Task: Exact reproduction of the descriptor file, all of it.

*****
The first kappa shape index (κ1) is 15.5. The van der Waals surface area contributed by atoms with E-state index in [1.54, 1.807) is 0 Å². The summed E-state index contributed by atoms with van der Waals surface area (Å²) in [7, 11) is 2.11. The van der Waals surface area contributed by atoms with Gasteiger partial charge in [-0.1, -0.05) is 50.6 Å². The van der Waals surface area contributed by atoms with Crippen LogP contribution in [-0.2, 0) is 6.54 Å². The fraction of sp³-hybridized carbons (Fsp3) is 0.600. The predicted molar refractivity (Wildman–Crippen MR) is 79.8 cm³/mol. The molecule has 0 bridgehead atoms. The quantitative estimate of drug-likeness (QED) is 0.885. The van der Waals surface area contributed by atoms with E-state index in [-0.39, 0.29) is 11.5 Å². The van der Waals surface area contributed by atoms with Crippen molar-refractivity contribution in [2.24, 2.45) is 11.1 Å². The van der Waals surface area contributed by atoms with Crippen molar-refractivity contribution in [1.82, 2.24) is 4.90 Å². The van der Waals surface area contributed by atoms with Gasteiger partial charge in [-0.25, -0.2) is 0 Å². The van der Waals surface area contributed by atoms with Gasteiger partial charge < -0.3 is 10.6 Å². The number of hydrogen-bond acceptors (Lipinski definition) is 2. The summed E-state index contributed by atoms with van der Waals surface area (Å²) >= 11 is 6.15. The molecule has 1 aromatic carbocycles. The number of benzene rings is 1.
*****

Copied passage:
The first kappa shape index (κ1) is 15.5. The van der Waals surface area contributed by atoms with E-state index in [1.54, 1.807) is 0 Å². The summed E-state index contributed by atoms with van der Waals surface area (Å²) in [7, 11) is 2.11. The van der Waals surface area contributed by atoms with Gasteiger partial charge in [-0.1, -0.05) is 50.6 Å². The van der Waals surface area contributed by atoms with Crippen LogP contribution in [-0.2, 0) is 6.54 Å². The fraction of sp³-hybridized carbons (Fsp3) is 0.600. The predicted molar refractivity (Wildman–Crippen MR) is 79.8 cm³/mol. The molecule has 0 bridgehead atoms. The quantitative estimate of drug-likeness (QED) is 0.885. The van der Waals surface area contributed by atoms with E-state index in [-0.39, 0.29) is 11.5 Å². The van der Waals surface area contributed by atoms with Crippen molar-refractivity contribution in [2.24, 2.45) is 11.1 Å². The van der Waals surface area contributed by atoms with Crippen molar-refractivity contribution in [1.82, 2.24) is 4.90 Å². The van der Waals surface area contributed by atoms with Gasteiger partial charge in [-0.25, -0.2) is 0 Å². The van der Waals surface area contributed by atoms with Gasteiger partial charge < -0.3 is 10.6 Å². The number of hydrogen-bond acceptors (Lipinski definition) is 2. The summed E-state index contributed by atoms with van der Waals surface area (Å²) >= 11 is 6.15. The molecule has 1 aromatic carbocycles. The number of benzene rings is 1.